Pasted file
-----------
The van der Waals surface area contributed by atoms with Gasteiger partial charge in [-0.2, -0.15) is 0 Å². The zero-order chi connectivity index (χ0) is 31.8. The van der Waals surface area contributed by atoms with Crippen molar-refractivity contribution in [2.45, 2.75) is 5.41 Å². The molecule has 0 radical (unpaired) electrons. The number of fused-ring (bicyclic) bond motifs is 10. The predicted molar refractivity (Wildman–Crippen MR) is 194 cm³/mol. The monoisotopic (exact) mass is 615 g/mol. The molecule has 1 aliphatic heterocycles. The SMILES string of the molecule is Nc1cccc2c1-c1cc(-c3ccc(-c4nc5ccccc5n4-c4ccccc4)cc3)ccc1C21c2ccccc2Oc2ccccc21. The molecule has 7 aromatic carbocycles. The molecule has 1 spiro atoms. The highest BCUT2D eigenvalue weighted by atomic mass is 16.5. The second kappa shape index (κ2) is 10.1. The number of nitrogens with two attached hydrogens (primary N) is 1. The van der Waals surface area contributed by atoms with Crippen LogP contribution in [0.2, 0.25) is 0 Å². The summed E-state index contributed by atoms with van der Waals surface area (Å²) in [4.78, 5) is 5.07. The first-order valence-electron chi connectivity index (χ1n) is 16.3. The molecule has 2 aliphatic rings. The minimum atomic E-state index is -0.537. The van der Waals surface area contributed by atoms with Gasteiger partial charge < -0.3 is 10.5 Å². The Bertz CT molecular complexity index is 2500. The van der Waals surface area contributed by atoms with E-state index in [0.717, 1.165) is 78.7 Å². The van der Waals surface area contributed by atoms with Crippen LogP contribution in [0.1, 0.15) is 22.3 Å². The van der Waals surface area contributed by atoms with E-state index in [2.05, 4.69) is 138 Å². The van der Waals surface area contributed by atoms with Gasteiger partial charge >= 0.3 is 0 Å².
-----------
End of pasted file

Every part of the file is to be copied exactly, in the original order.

The van der Waals surface area contributed by atoms with Gasteiger partial charge in [-0.2, -0.15) is 0 Å². The zero-order chi connectivity index (χ0) is 31.8. The van der Waals surface area contributed by atoms with Crippen molar-refractivity contribution in [2.45, 2.75) is 5.41 Å². The molecule has 0 radical (unpaired) electrons. The number of fused-ring (bicyclic) bond motifs is 10. The predicted molar refractivity (Wildman–Crippen MR) is 194 cm³/mol. The monoisotopic (exact) mass is 615 g/mol. The molecule has 1 aliphatic heterocycles. The SMILES string of the molecule is Nc1cccc2c1-c1cc(-c3ccc(-c4nc5ccccc5n4-c4ccccc4)cc3)ccc1C21c2ccccc2Oc2ccccc21. The molecule has 7 aromatic carbocycles. The molecule has 1 spiro atoms. The highest BCUT2D eigenvalue weighted by atomic mass is 16.5. The second kappa shape index (κ2) is 10.1. The number of nitrogens with two attached hydrogens (primary N) is 1. The van der Waals surface area contributed by atoms with Crippen LogP contribution in [0.2, 0.25) is 0 Å². The summed E-state index contributed by atoms with van der Waals surface area (Å²) in [4.78, 5) is 5.07. The first-order valence-electron chi connectivity index (χ1n) is 16.3. The molecule has 2 aliphatic rings. The minimum atomic E-state index is -0.537. The van der Waals surface area contributed by atoms with Gasteiger partial charge < -0.3 is 10.5 Å². The Bertz CT molecular complexity index is 2500. The van der Waals surface area contributed by atoms with E-state index in [0.717, 1.165) is 78.7 Å². The van der Waals surface area contributed by atoms with Crippen LogP contribution in [0.1, 0.15) is 22.3 Å². The van der Waals surface area contributed by atoms with E-state index in [2.05, 4.69) is 138 Å². The van der Waals surface area contributed by atoms with Gasteiger partial charge >= 0.3 is 0 Å².